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Fetal Alcohol Syndrome

             If women didn't drink alcohol during pregnancy, there would never be another baby born with Fetal Alcohol Syndrome (FAS). Data from the Center of Disease Control indicates that each year more than 40,000 American children are born with defects because their mothers drank alcohol excessively while she was pregnant. This number represents approximately 2 of every 1000 of all children born in this country. Alcohol exposure in utero is also the number one cause of mental retardation in the United States, and one of the three leading causes of birth defects (CDC,1996). "Alcohol produces more significant neurobehavioral effects in the fetus than other drug including cocaine, heroin and marijuana" (Bagheri, Burd, Martsolf, & Klug, 1997). These statements provide a basic overview of why I chose this topic. I have always been amazed and horrified by the disregard for the well-being of another human that a pregnant woman can display by drinking excessively. .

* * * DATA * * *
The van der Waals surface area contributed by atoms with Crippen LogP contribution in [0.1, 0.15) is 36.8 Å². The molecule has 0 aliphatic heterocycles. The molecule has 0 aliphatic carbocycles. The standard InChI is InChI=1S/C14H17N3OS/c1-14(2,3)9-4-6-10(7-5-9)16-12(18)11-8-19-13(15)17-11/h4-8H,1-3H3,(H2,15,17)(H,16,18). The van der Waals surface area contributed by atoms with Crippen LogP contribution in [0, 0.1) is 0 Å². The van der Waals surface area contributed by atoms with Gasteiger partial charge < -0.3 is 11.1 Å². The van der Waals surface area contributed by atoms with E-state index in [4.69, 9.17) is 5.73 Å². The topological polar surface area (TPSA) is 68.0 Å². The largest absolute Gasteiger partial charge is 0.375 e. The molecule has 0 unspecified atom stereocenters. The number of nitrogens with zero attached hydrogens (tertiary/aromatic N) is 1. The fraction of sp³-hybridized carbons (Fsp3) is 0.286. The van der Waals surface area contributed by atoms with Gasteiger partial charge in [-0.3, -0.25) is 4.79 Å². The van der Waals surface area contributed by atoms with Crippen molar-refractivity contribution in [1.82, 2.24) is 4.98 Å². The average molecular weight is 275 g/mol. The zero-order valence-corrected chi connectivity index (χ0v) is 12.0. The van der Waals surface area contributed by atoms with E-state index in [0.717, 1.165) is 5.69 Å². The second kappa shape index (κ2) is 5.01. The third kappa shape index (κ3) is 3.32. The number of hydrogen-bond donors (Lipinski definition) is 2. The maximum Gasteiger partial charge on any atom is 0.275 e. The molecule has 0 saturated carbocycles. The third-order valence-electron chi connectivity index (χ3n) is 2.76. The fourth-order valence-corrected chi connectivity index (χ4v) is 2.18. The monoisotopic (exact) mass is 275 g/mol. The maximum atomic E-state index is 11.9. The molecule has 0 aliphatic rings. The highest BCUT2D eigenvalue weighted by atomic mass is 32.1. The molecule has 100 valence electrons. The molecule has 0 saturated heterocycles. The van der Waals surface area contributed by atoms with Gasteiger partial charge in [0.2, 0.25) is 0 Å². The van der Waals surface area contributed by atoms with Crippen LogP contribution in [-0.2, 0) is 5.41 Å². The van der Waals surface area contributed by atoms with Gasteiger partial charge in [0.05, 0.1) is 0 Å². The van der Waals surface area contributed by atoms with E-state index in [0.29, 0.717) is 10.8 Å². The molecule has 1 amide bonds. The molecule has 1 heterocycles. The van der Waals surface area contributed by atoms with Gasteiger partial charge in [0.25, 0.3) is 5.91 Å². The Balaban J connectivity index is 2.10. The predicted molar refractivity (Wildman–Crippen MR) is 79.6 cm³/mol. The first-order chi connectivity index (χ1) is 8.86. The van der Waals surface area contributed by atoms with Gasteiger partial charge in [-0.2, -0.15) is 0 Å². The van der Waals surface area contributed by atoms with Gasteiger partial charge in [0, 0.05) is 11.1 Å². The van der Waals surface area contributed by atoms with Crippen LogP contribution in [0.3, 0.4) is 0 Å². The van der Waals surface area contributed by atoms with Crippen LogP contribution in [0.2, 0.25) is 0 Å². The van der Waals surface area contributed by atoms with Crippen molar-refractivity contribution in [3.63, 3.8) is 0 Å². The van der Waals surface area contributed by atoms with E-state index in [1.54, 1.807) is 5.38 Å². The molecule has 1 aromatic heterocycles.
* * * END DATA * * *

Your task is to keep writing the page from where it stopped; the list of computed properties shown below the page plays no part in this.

FAS is a medical diagnosis that refers to a specific cluster of anomalies associated with the use of alcohol during pregnancy. The term was coined in 1973 by Jones and Smith, two physicians who were working on the hypothesis that malnutrition in alcoholic women caused birth defects (Bagheri, Burd, Martsolf, & Klug, 1997). Later it was proven that this disease is caused by the teratogenic effects of the excessive ingestion of alcohol by pregnant women. .
             The diagnosis of FAS is complicated due to the fact that there is an absence of a single biological marker specific to this disorder, and the unreliability of self-reports of maternal drinking. There are three essential components of FAS, many of which are seen in other childhood diseases (Broadwell & Saunders 1993). The first component is prenatal and/or postnatal growth retardation. Usually the child shows weight and/or length below the 10th percentile at birth, with persistent growth lag throughout childhood.

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